• Respect
    • Responsibility (to self, class, others)
    • Watch out for strangers
    Social Studies
    • Multicultural awareness
    • Historical awareness
    • Pioneers, Pilgrims, and Native Americans
    • Community helpers

    Physical Education

    Most 2-year-old children are energetic and very active. They enjoy engaging in rough-and-tumble play and attempt to do things that seem physically difficult. Such constant movement helps them learn to use and control their muscles.

    We encourage our children through:

    • In-room activities (Playing with balls, working on large and small motor skills, dancing/exercising, etc.)
    • Learning how to follow the leader, while playing music. 
    • Setting up an obstacle course in the classroom and showing the children how to use it.
    • Free time on the playground
    • Playing ball. (We encourage the children to roll it back and forth, kick it, and sweep it around the room with a broom.)

    Curriculum for One Year Olds

    Language Development
    • Verbal name recognition
    • Verbal color recognition
    • Animal recognition and sounds
    • Singing alphabet
    • Circle time
    • Encourage appropriate word usage
    Science
    • Seasons
    • Bugs
    • Zoo Animals
    • Farm Animals
    • Water play
    Music

    One-year-olds are very curious about the human body. Having discovered their hands, feet, and mouth as a baby, they are now aware of their ears, eyes, elbows, arms, knees, and so on.

    We provide opportunities like the ones listed below to help your child learn the names of his or her body parts.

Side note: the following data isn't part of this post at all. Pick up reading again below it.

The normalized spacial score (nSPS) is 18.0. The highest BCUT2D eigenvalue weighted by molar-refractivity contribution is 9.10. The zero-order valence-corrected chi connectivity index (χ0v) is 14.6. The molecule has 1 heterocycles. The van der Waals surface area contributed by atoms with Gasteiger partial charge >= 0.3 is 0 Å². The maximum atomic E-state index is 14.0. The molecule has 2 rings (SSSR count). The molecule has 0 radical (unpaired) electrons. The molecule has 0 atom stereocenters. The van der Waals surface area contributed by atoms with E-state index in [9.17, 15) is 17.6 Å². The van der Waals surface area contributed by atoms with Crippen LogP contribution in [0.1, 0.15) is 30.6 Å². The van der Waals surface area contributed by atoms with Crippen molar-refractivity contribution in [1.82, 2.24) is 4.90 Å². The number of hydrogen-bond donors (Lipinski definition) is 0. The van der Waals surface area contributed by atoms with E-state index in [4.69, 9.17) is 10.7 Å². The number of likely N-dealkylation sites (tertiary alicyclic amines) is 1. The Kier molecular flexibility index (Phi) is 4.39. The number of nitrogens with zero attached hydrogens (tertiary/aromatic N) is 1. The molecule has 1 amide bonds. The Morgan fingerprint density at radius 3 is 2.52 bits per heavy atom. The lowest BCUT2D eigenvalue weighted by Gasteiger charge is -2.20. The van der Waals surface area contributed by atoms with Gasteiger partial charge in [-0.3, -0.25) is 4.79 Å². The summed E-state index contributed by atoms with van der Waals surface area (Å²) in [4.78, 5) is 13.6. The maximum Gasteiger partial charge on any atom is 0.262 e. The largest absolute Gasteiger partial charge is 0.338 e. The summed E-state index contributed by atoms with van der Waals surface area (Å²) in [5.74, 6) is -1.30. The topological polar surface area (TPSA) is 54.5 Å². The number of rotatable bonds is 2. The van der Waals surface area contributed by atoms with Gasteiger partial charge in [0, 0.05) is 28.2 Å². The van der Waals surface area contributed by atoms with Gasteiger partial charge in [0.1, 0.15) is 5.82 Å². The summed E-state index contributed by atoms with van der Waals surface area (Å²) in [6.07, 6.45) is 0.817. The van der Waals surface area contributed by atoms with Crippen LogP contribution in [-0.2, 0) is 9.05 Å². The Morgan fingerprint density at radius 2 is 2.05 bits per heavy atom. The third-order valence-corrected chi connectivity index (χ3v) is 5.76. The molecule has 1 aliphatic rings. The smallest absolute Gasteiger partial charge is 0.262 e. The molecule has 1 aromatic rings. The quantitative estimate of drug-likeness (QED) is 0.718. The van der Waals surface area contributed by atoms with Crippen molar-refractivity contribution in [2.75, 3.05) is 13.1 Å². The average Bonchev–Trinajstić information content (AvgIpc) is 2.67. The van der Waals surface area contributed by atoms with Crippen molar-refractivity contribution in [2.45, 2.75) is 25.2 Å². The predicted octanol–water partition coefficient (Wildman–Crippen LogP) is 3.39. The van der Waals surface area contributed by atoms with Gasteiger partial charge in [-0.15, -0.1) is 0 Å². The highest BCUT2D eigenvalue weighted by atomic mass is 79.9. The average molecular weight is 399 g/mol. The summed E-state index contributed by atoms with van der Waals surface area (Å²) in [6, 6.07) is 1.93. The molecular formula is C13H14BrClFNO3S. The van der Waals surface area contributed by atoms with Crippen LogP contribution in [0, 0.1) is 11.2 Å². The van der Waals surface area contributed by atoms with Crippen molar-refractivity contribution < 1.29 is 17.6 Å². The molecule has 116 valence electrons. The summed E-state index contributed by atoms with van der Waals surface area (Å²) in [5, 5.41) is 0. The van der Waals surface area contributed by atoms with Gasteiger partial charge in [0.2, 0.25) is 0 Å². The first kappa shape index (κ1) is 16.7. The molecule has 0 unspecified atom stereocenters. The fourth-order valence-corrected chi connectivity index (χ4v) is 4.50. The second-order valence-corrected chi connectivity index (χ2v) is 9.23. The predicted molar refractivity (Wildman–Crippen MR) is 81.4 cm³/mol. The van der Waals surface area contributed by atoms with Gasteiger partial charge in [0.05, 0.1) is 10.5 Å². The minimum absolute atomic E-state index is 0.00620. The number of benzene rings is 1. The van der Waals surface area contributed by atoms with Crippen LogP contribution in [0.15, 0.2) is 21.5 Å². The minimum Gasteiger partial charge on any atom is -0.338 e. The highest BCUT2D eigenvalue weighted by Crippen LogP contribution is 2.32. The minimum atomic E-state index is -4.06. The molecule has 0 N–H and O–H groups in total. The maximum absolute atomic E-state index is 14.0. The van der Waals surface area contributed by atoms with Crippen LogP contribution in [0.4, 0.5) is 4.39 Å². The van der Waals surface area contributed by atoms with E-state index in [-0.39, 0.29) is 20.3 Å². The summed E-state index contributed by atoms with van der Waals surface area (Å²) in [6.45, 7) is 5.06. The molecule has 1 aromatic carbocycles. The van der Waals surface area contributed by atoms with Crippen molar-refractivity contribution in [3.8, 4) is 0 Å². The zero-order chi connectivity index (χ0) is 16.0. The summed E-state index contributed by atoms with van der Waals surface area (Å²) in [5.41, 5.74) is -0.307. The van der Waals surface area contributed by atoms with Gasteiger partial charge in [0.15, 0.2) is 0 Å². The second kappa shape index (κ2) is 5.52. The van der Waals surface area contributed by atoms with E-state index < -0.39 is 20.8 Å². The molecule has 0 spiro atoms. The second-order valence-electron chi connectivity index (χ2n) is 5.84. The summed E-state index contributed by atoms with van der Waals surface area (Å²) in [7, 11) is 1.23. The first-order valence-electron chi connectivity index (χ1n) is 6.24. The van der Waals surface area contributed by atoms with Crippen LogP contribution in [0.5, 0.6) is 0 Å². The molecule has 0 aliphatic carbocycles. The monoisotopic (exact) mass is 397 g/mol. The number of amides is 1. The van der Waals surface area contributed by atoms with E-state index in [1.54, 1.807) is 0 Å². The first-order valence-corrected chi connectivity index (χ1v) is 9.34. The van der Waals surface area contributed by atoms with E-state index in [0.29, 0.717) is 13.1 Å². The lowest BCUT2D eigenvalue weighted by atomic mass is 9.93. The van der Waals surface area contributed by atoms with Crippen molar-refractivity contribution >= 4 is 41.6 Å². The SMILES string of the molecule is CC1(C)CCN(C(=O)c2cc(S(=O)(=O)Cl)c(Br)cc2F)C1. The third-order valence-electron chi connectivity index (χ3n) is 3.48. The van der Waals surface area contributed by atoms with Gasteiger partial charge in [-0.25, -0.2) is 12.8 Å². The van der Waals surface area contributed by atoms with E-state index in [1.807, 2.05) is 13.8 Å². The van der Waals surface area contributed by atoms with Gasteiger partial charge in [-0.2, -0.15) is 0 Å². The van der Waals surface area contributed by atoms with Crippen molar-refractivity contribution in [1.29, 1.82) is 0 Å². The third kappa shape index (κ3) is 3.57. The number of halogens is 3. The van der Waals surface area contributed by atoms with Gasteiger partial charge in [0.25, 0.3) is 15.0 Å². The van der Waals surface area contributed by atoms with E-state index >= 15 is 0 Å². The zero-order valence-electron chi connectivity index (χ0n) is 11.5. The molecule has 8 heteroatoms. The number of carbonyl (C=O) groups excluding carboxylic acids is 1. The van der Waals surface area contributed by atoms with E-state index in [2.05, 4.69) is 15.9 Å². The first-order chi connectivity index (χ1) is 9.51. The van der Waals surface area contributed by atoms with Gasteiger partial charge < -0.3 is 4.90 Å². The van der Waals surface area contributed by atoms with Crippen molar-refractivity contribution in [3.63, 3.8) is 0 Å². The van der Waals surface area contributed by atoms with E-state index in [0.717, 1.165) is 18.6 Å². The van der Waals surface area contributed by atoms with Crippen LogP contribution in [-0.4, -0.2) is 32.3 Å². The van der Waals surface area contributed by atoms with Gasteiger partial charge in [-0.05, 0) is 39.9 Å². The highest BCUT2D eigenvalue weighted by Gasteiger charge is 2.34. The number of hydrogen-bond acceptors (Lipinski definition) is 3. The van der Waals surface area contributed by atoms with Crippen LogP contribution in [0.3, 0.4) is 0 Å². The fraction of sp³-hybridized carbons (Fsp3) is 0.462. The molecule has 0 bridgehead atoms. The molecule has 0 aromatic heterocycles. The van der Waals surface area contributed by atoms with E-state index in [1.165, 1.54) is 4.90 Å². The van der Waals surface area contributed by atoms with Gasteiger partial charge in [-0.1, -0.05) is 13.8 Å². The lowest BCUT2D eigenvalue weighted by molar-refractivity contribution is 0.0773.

• Play simple pointing games and songs.
    • Name body parts as they wash their hands.
    • Play mirror games.
    Social Development

    It is common for active toddlers to demand a lot of personal attention. However, they will gradually be able to play alone for short periods of time if they are secure in the fact that their teachers are close by.

    Toddlers play well near other children, but they have not yet developed the social skills to actively play with other toddlers. We find that children of this age love going on short walks, riding in buggies, and discovering the world.

    Math
    • Counting (using objects, fingers, toes, etc.)
    • Size (larger and smaller)
    • Shapes ( recognizing square, triangle, circle, rectangle)
    Health, Social, and Emotional Development
    • Feelings
    • Sharing/Caring
    • Nutrition (recognition and learning about foods)
    • Senses
    • Safety (following rules, not running, not hitting, etc.)
    • Respect
    • Responsibility (to self, class, others)
    • Watch out for strangers
    • Encourage independence (able to feed self, hold cup with two hands, drink with assistance )
    • Imitates gestures (peek-a-boo, bye-byes, pat-a-cake

     

    Physical Education
    • In-room activities
    • Playing with balls
    • Working on large and small motor skills, dance/exercising
    • Stretching/reaching, following the leader
    • Following simple directions (go to the chair, pick up the ball, listen)
    Play

    “Play” is merely the term adults attach to the activities of young children. In reality, a 1-year-old is busy seeking opportunities to learn about the objects in his or her environment. Children of this age are learning relationships; where things are located, which things go together, and what things do. A child is always watching and imitating the people (and possibly pets) around him or her. For instance, pretending to read, vacuuming, typing on a computer, or barking like a dog are just to name a few. Some of the play activities we encourage are:

    • Naming simple objects in picture books
    • Scribbling with crayons
    • Playing with toy cars, blocks, sand, and water
    • Playing with large push-or-pull toys
    • Fitting containers together

    Contact Us For More Information